Another thing Xhico gets right is the chunking of content. His modules average somewhere around 15-20 minutes. Generally speaking, humans have an active attention span for learning of 20 minutes, and within that, an activity or interaction with the material is recommended every eight minutes. This differs from a human’s attention span for watching a movie or reading a book. These both involve storytelling, which engages the mind and sustains the attention. When we are learning a new skill, we have to mix up learning with reinforcing the learning through activities or interactions such as a knowledge check, review, poll, or something along those lines. The vast majority of the Color Camp modules have an activity associated with them, and Xhico’s not afraid to tell you to pause the video and go do something. 


This is a bit more elusive to discuss, but not every teacher does a good job presenting. Some drone on, bringing the old Ferris Bueller clips to mind, while others are so animated and perky that they annoy me and make me abandon the class. Xhico is personable, funny, and easy to listen to. 

He also knows his shit. You can tell you are learning from a true expert. He dropped so many golden nuggets of information that I had a hard time keeping up with all my note-taking. In the end, I decided that I would need to revisit the course again to truly internalize all of the content, most likely seven more times (see what I did there, LOL).


The cost of this course is spot on. I paid $347, taking advantage of an $80 release day discount. As I’ve discussed before, when I evaluate cost, I ask the question, “What am I getting here that I can’t get anywhere else?” In this case, you can learn the basics of color theory for free in many places, but what you can’t get is Xhico’s experience applying color to the practice of surface design. Xhico’s knowledge and years of experience are priceless. To his credit, he didn’t attempt to price this at the same level as an Immersion or Leverage Your Art, but I do believe this is more than a masterclass. This course is a deep dive into color theory and application and is worth every penny.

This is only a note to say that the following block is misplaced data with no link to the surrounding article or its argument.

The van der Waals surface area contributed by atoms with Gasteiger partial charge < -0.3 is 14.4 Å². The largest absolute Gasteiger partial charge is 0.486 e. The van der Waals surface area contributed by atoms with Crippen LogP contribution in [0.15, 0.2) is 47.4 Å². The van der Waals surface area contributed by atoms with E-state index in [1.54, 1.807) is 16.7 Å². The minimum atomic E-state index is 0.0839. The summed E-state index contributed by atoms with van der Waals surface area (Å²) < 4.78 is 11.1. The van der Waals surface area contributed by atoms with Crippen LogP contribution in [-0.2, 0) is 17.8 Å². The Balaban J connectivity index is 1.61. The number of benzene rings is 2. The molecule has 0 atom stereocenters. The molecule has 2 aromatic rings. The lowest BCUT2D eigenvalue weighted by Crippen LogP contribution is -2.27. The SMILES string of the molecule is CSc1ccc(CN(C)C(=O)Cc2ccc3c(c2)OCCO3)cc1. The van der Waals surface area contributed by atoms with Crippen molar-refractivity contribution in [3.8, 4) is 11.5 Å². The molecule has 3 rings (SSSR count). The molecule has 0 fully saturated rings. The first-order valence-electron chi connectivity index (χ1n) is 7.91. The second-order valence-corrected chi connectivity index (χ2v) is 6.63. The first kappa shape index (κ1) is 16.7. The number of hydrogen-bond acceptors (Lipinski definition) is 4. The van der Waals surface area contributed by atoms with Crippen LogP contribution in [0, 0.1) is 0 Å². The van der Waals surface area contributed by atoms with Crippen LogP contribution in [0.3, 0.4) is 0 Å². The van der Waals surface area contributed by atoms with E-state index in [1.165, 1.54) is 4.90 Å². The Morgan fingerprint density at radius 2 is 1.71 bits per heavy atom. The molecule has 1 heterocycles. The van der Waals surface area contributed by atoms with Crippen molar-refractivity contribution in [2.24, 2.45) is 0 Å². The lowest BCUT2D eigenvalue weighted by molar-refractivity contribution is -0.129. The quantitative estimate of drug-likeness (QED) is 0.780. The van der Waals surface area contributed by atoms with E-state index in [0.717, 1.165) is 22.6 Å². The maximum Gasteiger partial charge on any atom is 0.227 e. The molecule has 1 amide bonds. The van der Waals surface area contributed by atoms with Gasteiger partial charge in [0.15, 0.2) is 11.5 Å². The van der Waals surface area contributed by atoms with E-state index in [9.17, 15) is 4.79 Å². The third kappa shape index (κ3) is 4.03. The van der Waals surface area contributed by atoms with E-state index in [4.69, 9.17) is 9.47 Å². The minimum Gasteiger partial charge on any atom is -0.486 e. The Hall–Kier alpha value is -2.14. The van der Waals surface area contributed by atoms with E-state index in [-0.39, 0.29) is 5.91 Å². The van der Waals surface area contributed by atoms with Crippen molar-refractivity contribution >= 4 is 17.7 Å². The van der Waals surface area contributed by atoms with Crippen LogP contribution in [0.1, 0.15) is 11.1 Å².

I’m not really a community participant. My schedule doesn’t allow me to take advantage of it fully, and trying to stay engaged often leads to overwhelm. I only posted once in Xhico’s community, but I received more community love and support than I have in any other class. Additionally, Xhico awards superlatives to his community members, which I think is fun.

What Could Be Improved